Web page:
Japan on Wednesday opened a debate on lowering the age of adulthood from 20 years old to 18 in what would be the country's first redefinition of coming of age in modern times.
Japan's age of adulthood -- at which a person can legally vote, drink alcohol, smoke cigarettes and can no longer be spared the death penalty -- is high by world standards, with most developed countries designating 18 as the key age.
But public opinion is divided on lowering the age, with some public health advocates arguing that Japan should instead make it more difficult for young people to drink to combat alcohol abuse.
Justice Minister Kunio Hatoyama had instructed an advisory board to begin studying a legal change to the age of adulthood, ministry officials said.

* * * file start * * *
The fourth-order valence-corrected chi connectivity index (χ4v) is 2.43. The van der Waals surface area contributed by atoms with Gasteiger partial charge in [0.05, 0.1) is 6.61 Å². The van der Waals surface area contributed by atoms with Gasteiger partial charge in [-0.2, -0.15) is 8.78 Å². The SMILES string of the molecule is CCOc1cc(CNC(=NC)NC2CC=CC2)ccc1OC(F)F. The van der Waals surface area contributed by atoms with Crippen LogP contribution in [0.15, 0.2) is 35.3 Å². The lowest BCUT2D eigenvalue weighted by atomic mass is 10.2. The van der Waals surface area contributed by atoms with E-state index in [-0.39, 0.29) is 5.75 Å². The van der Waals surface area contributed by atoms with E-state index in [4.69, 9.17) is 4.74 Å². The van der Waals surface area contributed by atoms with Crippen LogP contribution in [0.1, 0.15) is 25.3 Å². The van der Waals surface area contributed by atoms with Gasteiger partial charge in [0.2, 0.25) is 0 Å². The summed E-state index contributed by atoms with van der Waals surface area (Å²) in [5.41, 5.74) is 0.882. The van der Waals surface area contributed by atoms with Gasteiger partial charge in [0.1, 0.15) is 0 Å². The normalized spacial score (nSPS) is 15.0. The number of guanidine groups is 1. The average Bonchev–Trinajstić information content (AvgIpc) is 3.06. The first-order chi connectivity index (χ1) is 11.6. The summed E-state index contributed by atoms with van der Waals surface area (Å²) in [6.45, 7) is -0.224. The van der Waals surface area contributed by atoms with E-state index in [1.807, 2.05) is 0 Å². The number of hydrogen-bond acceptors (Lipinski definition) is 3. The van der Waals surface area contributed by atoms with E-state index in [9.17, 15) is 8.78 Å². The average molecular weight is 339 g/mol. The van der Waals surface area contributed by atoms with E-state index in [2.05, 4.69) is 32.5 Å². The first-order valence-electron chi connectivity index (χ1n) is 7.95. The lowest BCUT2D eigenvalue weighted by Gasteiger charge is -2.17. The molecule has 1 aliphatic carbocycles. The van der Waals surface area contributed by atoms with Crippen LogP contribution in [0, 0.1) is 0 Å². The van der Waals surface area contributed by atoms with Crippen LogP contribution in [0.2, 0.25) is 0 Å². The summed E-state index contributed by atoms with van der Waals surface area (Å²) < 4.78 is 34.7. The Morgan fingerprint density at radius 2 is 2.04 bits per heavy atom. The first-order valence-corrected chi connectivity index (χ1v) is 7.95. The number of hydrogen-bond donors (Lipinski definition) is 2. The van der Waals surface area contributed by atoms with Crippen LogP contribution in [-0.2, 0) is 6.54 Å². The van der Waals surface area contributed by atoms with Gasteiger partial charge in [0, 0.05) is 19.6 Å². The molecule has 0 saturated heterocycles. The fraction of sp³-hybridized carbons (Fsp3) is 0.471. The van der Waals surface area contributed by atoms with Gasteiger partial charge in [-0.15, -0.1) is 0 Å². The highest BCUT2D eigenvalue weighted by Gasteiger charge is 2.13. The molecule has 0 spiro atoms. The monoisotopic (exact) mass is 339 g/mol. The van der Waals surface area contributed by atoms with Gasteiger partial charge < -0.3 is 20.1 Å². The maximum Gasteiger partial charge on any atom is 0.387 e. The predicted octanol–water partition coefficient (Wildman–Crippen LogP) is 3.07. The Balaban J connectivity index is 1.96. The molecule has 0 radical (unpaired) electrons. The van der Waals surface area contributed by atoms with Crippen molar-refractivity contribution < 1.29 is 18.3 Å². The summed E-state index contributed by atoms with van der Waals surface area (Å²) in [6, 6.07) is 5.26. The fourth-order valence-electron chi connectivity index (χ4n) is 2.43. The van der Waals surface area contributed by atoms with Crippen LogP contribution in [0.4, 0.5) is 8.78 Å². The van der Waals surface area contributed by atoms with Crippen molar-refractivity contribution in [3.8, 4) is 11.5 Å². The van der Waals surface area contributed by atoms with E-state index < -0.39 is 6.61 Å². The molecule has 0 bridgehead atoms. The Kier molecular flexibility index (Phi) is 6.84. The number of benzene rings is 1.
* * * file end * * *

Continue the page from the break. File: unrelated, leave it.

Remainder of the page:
While officially the board is only looking into the issue, momentum for change has been mounting. Parliament in May last year revised a law to allow people aged 18 to cast votes in referenda on the constitution.
The advisory board hopes to reach a conclusion by March next year. If it recommends a change, the government would start work on revising hundreds of laws that involve age.
Japan first set 20 as the age of adulthood in 1876 as it launched a modern legal code following more than two centuries of seclusion. The 20-year-old cut-off was based on tax regulations dating back to the eighth century.
Every January, Japanese turning 20 celebrate Coming of Age Day, in which the new adults dress in formal kimonos, pray at Shinto shrines and hear speeches from local officials on their new responsibilities.